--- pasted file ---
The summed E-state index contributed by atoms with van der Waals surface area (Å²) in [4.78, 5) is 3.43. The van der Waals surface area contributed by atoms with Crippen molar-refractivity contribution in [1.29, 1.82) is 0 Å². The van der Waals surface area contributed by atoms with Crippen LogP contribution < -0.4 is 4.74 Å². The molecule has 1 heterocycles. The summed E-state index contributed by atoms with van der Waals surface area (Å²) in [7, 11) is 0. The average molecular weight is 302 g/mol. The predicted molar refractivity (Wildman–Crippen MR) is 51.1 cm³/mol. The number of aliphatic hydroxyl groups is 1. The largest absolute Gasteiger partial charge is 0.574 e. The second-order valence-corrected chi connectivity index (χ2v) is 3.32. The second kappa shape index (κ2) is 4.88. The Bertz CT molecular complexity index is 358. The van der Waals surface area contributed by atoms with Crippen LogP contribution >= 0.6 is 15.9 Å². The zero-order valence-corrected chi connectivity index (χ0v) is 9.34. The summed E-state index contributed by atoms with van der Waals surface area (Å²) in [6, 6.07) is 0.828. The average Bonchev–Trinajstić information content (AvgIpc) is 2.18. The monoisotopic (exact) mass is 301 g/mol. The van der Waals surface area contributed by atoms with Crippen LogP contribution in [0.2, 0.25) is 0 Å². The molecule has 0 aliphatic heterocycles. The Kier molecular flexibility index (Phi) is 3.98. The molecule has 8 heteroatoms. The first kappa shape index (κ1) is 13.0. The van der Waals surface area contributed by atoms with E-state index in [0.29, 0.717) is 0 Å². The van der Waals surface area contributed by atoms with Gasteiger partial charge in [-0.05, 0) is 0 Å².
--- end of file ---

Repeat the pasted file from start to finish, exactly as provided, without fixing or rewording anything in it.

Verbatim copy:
The summed E-state index contributed by atoms with van der Waals surface area (Å²) in [4.78, 5) is 3.43. The van der Waals surface area contributed by atoms with Crippen molar-refractivity contribution in [1.29, 1.82) is 0 Å². The van der Waals surface area contributed by atoms with Crippen LogP contribution < -0.4 is 4.74 Å². The molecule has 1 heterocycles. The summed E-state index contributed by atoms with van der Waals surface area (Å²) in [7, 11) is 0. The average molecular weight is 302 g/mol. The predicted molar refractivity (Wildman–Crippen MR) is 51.1 cm³/mol. The number of aliphatic hydroxyl groups is 1. The largest absolute Gasteiger partial charge is 0.574 e. The second-order valence-corrected chi connectivity index (χ2v) is 3.32. The second kappa shape index (κ2) is 4.88. The Bertz CT molecular complexity index is 358. The van der Waals surface area contributed by atoms with Crippen LogP contribution >= 0.6 is 15.9 Å². The zero-order valence-corrected chi connectivity index (χ0v) is 9.34. The summed E-state index contributed by atoms with van der Waals surface area (Å²) in [6, 6.07) is 0.828. The average Bonchev–Trinajstić information content (AvgIpc) is 2.18. The monoisotopic (exact) mass is 301 g/mol. The van der Waals surface area contributed by atoms with Crippen LogP contribution in [0.2, 0.25) is 0 Å². The molecule has 0 aliphatic heterocycles. The Kier molecular flexibility index (Phi) is 3.98. The molecule has 8 heteroatoms. The first kappa shape index (κ1) is 13.0. The van der Waals surface area contributed by atoms with E-state index in [0.29, 0.717) is 0 Å². The van der Waals surface area contributed by atoms with Gasteiger partial charge in [-0.05, 0) is 0 Å².